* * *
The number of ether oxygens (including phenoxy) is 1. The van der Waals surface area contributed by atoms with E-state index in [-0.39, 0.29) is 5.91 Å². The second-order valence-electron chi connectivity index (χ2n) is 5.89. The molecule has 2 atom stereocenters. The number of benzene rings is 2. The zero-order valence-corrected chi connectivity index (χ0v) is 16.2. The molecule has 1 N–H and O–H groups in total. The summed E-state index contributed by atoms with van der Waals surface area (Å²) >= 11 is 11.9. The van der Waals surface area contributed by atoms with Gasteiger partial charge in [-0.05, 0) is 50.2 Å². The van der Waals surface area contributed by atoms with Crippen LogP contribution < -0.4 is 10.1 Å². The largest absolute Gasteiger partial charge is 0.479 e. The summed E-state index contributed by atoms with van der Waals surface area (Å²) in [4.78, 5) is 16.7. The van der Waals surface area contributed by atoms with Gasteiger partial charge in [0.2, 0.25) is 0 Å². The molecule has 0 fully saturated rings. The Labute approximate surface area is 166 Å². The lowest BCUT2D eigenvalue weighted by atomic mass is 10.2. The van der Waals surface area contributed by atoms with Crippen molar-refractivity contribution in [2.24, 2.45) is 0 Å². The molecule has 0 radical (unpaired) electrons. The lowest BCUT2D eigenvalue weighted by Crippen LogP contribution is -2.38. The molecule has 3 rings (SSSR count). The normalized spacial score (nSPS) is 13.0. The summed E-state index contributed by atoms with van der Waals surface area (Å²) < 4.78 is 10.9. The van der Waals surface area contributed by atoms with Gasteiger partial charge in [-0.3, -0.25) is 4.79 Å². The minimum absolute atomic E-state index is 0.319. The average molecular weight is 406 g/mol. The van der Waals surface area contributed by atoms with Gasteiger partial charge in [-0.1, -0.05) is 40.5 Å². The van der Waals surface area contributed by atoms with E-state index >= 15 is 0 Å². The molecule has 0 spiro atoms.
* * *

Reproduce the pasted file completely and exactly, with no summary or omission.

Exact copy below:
The number of ether oxygens (including phenoxy) is 1. The van der Waals surface area contributed by atoms with E-state index in [-0.39, 0.29) is 5.91 Å². The second-order valence-electron chi connectivity index (χ2n) is 5.89. The molecule has 2 atom stereocenters. The number of benzene rings is 2. The zero-order valence-corrected chi connectivity index (χ0v) is 16.2. The molecule has 1 N–H and O–H groups in total. The summed E-state index contributed by atoms with van der Waals surface area (Å²) >= 11 is 11.9. The van der Waals surface area contributed by atoms with Gasteiger partial charge in [-0.05, 0) is 50.2 Å². The van der Waals surface area contributed by atoms with Crippen LogP contribution < -0.4 is 10.1 Å². The largest absolute Gasteiger partial charge is 0.479 e. The summed E-state index contributed by atoms with van der Waals surface area (Å²) in [4.78, 5) is 16.7. The van der Waals surface area contributed by atoms with Gasteiger partial charge in [0.2, 0.25) is 0 Å². The molecule has 0 fully saturated rings. The Labute approximate surface area is 166 Å². The lowest BCUT2D eigenvalue weighted by atomic mass is 10.2. The van der Waals surface area contributed by atoms with Crippen molar-refractivity contribution in [2.24, 2.45) is 0 Å². The molecule has 0 radical (unpaired) electrons. The lowest BCUT2D eigenvalue weighted by Crippen LogP contribution is -2.38. The molecule has 3 rings (SSSR count). The normalized spacial score (nSPS) is 13.0. The summed E-state index contributed by atoms with van der Waals surface area (Å²) < 4.78 is 10.9. The van der Waals surface area contributed by atoms with Gasteiger partial charge in [-0.3, -0.25) is 4.79 Å². The minimum absolute atomic E-state index is 0.319. The average molecular weight is 406 g/mol. The van der Waals surface area contributed by atoms with Gasteiger partial charge in [-0.1, -0.05) is 40.5 Å². The van der Waals surface area contributed by atoms with E-state index >= 15 is 0 Å². The molecule has 0 spiro atoms.